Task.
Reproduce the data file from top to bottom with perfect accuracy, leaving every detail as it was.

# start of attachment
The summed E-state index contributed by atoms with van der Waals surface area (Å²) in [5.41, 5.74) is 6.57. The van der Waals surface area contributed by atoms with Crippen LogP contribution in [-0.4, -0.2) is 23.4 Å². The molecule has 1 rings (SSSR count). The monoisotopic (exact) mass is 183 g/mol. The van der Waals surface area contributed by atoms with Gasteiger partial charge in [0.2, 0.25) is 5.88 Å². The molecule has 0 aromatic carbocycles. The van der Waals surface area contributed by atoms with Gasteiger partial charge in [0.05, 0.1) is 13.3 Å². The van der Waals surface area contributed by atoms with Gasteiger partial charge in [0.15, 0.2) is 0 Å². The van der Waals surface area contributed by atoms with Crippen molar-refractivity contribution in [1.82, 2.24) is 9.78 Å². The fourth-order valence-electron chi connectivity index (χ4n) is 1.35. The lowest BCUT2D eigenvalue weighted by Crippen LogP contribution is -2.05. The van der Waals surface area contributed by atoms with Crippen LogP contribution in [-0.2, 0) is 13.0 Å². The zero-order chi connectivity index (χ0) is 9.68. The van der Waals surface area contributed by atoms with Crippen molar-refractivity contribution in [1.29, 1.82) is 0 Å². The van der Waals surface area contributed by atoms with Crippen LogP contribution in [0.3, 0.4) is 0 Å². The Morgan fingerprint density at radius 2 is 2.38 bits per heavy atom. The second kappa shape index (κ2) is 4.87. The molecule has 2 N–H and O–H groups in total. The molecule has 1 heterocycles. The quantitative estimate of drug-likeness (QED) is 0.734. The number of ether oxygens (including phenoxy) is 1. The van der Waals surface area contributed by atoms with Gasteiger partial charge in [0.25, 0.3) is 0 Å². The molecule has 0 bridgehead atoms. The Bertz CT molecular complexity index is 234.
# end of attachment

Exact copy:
The summed E-state index contributed by atoms with van der Waals surface area (Å²) in [5.41, 5.74) is 6.57. The van der Waals surface area contributed by atoms with Crippen LogP contribution in [-0.4, -0.2) is 23.4 Å². The molecule has 1 rings (SSSR count). The monoisotopic (exact) mass is 183 g/mol. The van der Waals surface area contributed by atoms with Gasteiger partial charge in [0.2, 0.25) is 5.88 Å². The molecule has 0 aromatic carbocycles. The van der Waals surface area contributed by atoms with Gasteiger partial charge in [0.05, 0.1) is 13.3 Å². The van der Waals surface area contributed by atoms with Gasteiger partial charge in [0.15, 0.2) is 0 Å². The van der Waals surface area contributed by atoms with Crippen molar-refractivity contribution in [1.82, 2.24) is 9.78 Å². The fourth-order valence-electron chi connectivity index (χ4n) is 1.35. The lowest BCUT2D eigenvalue weighted by Crippen LogP contribution is -2.05. The van der Waals surface area contributed by atoms with Crippen LogP contribution in [-0.2, 0) is 13.0 Å². The zero-order chi connectivity index (χ0) is 9.68. The van der Waals surface area contributed by atoms with Crippen molar-refractivity contribution in [1.29, 1.82) is 0 Å². The van der Waals surface area contributed by atoms with Crippen LogP contribution in [0.3, 0.4) is 0 Å². The Morgan fingerprint density at radius 2 is 2.38 bits per heavy atom. The second kappa shape index (κ2) is 4.87. The molecule has 2 N–H and O–H groups in total. The molecule has 1 heterocycles. The quantitative estimate of drug-likeness (QED) is 0.734. The number of ether oxygens (including phenoxy) is 1. The van der Waals surface area contributed by atoms with Gasteiger partial charge in [0.25, 0.3) is 0 Å². The molecule has 0 bridgehead atoms. The Bertz CT molecular complexity index is 234.